People in one Horry County community that was hit by a devastating wildfire five years ago are looking for ways to prevent that kind of tragedy from happening again.
One way is by using a plastic fire-resistant ground cover around trees and bushes.
Textraw is a synthetic material that's been put down around landscaping in the common areas of Barefoot Resort.
More than 70 homes were lost in the Barefoot fire in April
Some homeowners claimed the highly-flammable pine straw around the landscaping helped spread the flames.
So this year, Barefoot's management company replaced the pine straw with Textraw.
Textraw is made from recycled plastic, and it's fire-resistant.
"So if somebody for some reason walks by and flicks a cigarette in it, it's only going to melt. it will not catch on fire," said Mark Williams of Grand Strand Power Equipment, a Textraw dealer.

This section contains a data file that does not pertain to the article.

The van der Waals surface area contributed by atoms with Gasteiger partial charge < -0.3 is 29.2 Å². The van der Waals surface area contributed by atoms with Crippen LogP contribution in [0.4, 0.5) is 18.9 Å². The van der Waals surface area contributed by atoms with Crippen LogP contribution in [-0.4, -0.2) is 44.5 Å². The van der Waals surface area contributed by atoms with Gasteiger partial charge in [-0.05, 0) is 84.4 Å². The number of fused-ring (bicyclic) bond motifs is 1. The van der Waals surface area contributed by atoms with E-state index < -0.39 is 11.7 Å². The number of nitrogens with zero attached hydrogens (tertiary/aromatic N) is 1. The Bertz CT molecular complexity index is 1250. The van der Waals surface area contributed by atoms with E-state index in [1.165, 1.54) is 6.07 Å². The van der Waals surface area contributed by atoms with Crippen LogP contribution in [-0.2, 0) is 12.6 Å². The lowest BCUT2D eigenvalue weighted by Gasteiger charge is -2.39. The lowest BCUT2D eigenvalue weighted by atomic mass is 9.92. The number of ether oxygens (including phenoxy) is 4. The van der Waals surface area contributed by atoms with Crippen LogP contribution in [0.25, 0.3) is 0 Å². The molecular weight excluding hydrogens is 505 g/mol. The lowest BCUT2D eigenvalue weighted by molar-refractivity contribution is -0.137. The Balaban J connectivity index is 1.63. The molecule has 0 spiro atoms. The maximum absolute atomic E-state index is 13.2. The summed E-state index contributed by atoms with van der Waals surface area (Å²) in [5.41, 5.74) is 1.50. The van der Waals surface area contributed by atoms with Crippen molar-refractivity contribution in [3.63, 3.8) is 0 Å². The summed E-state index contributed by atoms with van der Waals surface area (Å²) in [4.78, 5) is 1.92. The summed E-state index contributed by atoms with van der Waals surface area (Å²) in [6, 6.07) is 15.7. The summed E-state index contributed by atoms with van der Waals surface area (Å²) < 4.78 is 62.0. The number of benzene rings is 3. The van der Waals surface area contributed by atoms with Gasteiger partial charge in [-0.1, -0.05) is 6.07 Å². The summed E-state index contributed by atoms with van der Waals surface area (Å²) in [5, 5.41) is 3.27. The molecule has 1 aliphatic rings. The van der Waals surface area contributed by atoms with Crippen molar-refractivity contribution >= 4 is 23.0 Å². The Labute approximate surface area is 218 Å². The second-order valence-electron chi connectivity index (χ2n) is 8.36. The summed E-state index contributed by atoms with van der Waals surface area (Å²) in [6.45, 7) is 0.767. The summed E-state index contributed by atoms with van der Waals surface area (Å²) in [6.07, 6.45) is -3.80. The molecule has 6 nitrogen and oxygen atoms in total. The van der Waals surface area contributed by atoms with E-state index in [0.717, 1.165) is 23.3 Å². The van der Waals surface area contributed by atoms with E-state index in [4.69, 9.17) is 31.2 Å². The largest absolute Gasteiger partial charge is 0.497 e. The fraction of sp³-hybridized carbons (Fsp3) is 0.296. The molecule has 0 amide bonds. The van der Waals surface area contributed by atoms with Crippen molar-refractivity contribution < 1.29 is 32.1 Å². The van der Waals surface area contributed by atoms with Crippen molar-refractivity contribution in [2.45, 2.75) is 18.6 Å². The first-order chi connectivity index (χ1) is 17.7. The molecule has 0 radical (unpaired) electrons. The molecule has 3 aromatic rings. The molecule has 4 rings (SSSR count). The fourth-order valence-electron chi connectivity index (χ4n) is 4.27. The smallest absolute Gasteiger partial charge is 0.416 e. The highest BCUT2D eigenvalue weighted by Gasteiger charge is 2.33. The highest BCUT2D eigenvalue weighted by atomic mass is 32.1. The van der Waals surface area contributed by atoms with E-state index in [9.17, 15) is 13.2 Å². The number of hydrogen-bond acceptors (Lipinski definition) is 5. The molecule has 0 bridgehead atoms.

Textraw costs much more than natural pine straw, but it lasts ten years or more, Williams said.
"It's a little more expensive up front, but over time, you save money from not having to purchase the material again."
Williams says the color holds for years. In fact, Textraw president David Carvin says at first, it was aesthetics, not fire resistance, that led some homeowners in Barefoot to urge management to use Textraw.
Still, many property owners there say they're not thrilled with the red color. Others don't like the slippery feel of it and some aren't convinced pine straw was a big concern in the first place.
But one homeowner who lost his home to fire thinks Textraw is a good idea.
"For some of us who have lost our houses, we're always looking at things differently and the neighborhood going around and doing things different, i think this is a big improvement, given where we are," said Barefoot Resort resident Barry Tooker.
Textraw is fire resistant simply because it's plastic. There are no flame-retardant chemicals added to it.
Textraw is also advertised as being insect-resistant, though safe for humans and pets.